I watched a French movie on TV5 channel last week. Before you conclude that I am one of those high-brow students of serious cinema, let me clarify that I watch French movies only because I can understand them far better than I do English ones. The former provides me with the benefit of English sub-titles, while the latter erroneously assumes that I can follow the accent.
As usual, I don’t recall the title, but the story dealt with the tender love developing between a 75-year old man and a 72-year old woman, with some intimate scenes thrown in.
I was wondering what sort of audience would want to watch such movies, when I realised that most western countries have a demographic profile in which the average age is significantly higher than in the country that Bolly/Kolly/Tolly/Mollywood films cater to. So, the French movie that I saw would strike a cord with such people.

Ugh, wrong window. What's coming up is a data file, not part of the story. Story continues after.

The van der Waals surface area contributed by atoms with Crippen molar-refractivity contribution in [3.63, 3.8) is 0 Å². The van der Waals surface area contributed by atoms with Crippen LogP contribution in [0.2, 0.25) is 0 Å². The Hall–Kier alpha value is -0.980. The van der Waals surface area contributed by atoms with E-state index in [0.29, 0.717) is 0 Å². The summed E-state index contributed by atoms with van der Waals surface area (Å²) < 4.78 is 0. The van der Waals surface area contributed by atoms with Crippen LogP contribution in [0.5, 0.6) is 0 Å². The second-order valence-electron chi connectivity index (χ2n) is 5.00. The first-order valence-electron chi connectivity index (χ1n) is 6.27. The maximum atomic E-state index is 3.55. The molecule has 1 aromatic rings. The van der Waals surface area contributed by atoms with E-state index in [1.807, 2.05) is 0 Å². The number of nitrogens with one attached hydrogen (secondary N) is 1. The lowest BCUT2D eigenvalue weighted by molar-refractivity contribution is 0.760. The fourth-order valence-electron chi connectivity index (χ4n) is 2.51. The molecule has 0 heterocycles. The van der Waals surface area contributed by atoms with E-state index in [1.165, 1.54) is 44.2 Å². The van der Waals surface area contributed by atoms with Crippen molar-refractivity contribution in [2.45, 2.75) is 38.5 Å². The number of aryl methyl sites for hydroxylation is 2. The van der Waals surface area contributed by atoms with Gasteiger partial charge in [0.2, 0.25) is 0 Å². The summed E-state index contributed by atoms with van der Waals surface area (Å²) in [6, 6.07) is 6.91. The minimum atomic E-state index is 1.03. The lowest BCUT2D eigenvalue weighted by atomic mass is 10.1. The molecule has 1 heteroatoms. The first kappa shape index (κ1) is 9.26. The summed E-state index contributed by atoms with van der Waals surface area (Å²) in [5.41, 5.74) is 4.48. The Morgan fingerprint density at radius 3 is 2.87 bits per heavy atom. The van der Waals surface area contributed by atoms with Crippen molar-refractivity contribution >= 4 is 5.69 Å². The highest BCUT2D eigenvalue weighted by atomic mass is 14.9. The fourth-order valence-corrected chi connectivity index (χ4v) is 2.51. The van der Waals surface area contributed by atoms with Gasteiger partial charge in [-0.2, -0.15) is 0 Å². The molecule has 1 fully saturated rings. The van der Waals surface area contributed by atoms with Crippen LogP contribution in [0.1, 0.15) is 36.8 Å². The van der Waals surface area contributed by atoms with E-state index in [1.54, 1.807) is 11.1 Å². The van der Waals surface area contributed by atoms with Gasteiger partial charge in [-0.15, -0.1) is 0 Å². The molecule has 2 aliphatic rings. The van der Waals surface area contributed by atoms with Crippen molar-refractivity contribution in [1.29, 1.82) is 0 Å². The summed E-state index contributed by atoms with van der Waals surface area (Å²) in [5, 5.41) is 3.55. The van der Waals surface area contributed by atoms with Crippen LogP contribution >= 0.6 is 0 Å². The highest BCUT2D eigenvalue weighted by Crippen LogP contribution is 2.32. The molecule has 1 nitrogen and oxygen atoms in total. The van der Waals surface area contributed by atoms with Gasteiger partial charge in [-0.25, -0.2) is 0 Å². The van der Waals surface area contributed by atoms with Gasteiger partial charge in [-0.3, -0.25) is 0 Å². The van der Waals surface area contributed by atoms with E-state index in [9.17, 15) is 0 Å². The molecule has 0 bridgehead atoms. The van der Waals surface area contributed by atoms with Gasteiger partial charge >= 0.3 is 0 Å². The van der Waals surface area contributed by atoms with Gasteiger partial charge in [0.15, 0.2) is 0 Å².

Cinema, with romance as the theme, engages the viewer in one of two ways. In the first, some part of the story or some facet of one of the characters makes the viewer recall and relate to some incident or episode that had happened in his/her own life in the past. In the second, it appeals to the ‘fantasy’ of the viewer and makes him/her wish that such an incident/episode would happen to him/her in the future.
A ‘normal’ love story involving a young couple is a safe formula. You will have the ‘oldies’ reminiscing about their affairs of the past, and the teens wishing for a similar thing to happen to them in the near future. The formula works well when you are assured of a huge audience with an average age that is below 30.
But, when you have a population that has a high geriatric content, as can happen in
Maybe, this is the reasoning behind the “story of tender love developing between a 75-year old painter and a 72-year old woman, with some intimate scenes thrown in.”
But, why did I sit through and watch the entire movie? Wonder which one of my fantasies it pandered to. …